Jardinette Apartments

Jardinette Apartments, now known as Marathon Apartments, is a four-story apartment building in Hollywood, Los Angeles, California, designed by modernist Richard Neutra. It was Neutra's first commission in the United States. In his book Key Buildings of the Twentieth Century, Richard Weston called the Jardinette Apartments "one of the first Modernist buildings in America."[2] It has also been called "America's first multi-family, International-style building."[3]

[edit] Construction

The construction of the building was announced in a November 1927 article in the Los Angeles Times: "The Jardinette, a Class B apartment-house now under construction at Marathon street and Manhattan Place, is being erected on a site 71 by 130 feet. This house will contain forty-three apartments and will be built at an estimated cost of $225,000."[4] The site is one block west of Western Avenue, and one block north of Melrose Avenue.

While the building was being constructed, noted architect Harwell Hamilton Harris saw it and found it "unlike any building he had ever seen."[5] It reminded him of expressionism and its reinforced concrete frame, continuous ribbon windows and cantilivered balconies intrigued Harris so much that he sought out the architect, with whom he would become friends.[5]

[edit] Critical reception

When the Jardinette was completed in 1928, the building drew widespread attention for its radical modern design. The Christian Science Monitor said: "The new garden apartments bridge a gap between the worker's place of business and his home. Light and sunshine flood the apartment house and create a new harmony of family life and contentment, with every room as efficiently planned for service as the most modern business office."[6] The building was published as far as Germany and Russia.[7] The Los Angeles Times featured the Jardinette in a 1929 article on the "New Art" of architecture in Los Angeles.[8] At the Museum of Modern Art's famed 1932 exhibition entitled "Modern Architecture," Neutra's Jardinette Apartments was one of the few American examples included in the exhibition.[9]

[edit] Design

The Jardinette building was Neutra's first commission in Los Angeles. Like the Lovell House, which Neutra designed around the same time, the Jardinette is composed of "box-like forms, flat roofs, unbroken horizontal windows alternating with plain, banded spandrels extended to form balconies."[9] However, Jardinette differs from Lovell House in construction. Neutra chose reinforced concrete for Jardinette, with long spans of reinforced concrete allowing for unbroken window strips.[9] The original design also included rooftop gardens.[6]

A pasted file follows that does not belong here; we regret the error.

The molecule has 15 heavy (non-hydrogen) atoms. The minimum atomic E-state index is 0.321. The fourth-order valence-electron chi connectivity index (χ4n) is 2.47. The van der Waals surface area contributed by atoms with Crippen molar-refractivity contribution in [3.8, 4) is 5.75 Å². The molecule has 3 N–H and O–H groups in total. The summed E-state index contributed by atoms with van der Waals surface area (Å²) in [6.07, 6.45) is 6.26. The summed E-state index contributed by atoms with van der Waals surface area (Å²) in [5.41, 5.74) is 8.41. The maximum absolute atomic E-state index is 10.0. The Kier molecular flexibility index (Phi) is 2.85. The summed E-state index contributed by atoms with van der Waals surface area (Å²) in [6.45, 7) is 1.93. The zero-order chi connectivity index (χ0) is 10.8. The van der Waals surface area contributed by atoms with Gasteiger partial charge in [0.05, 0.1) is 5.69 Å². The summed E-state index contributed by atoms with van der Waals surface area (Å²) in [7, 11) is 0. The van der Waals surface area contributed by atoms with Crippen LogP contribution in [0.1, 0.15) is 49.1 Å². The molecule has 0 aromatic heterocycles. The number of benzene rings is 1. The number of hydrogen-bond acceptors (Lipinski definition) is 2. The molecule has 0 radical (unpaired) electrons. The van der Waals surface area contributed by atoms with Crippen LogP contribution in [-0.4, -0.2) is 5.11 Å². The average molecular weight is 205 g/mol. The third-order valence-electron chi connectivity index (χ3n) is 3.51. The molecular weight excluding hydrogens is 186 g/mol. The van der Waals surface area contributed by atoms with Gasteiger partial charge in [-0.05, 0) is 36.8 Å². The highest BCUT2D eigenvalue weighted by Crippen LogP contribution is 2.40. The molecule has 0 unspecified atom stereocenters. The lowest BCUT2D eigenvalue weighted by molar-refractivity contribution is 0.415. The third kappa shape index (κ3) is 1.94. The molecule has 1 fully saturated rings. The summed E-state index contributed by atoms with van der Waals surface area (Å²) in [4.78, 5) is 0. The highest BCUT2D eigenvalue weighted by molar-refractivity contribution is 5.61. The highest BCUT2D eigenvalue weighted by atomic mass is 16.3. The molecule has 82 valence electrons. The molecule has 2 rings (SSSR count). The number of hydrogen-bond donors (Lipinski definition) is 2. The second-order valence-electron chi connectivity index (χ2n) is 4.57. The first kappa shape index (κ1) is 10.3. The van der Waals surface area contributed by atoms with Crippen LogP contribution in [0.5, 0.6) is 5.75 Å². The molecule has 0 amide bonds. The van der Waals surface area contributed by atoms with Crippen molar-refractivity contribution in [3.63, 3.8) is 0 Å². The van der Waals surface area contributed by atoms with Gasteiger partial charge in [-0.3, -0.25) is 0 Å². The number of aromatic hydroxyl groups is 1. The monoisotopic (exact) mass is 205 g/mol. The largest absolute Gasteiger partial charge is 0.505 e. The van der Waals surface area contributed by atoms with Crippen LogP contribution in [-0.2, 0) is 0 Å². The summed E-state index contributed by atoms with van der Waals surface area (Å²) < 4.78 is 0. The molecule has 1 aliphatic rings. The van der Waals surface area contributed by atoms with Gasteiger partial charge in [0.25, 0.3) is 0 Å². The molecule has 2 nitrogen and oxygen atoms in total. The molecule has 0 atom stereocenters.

The building's main structure runs east to west along the back of the site, with two short wings at either end forming a shallow courtyard. The design was intended to convey a sense of openness: "Everything about the building speaks of condensed, efficient forms whose edges dissolve into the landscape."[7] A writer for Art and Culture noted, "The Jardinette is a perfect example of the Modernist trend at the time."[6]

The Jardinette was intended as a prototype for a series of garden apartments to be built in Hollywood. However, the developer, Joseph H. Miller, went bankrupt during the construction of Jardinette, and the other buildings were never realized.[7]

One of the key features that set the Jardinette apart from other apartment buildings built in Los Angeles in the 1920s was the lack of ornamentation. The Los Angeles Times has written that the Jardinette represents the roots of Neutra's radical, free-form style. "This was radical architecture. It was without ornament, made out of industrial materials, and bold in its sculptural openness. Areas flowed from inside to outside, and glass made the artificially lush landscape of California seem to float into the very heart of each of the architect's buildings."[7]

[edit] Later decline

In recent years, the Jardinette has fallen into a state of neglect. In 1992, the Los Angeles Times wrote: "Today, the Jardinette is somewhat neglected and forlorn. . . . One can only hope that someday soon the Jardinette, inhabited by mere mortals who enjoy efficiency and sunlight, will be restored to its original abstract splendor."[7] In 2005, the LA Weekly described the building as a "depressing" complex and suggested that its residents "may never guess that their cellblock-like building on a dismal and forsaken street is a landmark of modernism."[10]

[edit] Historic designations

The Jardinette Apartments have been recognized as a building of important historical value at both the national and local levels.

  • In 1986, the Jardinette was listed in the National Register of Historic Places.[1]
  • In 1986, the Jardinette was registered with the State of California's Office of Historic Preservation.[11]
  • In 1988, the Jardinette was designated as a Historic-Cultural Landmark by the City of Los Angeles.[12]

[edit] See also

[edit] References

[edit] External links


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Building Activity

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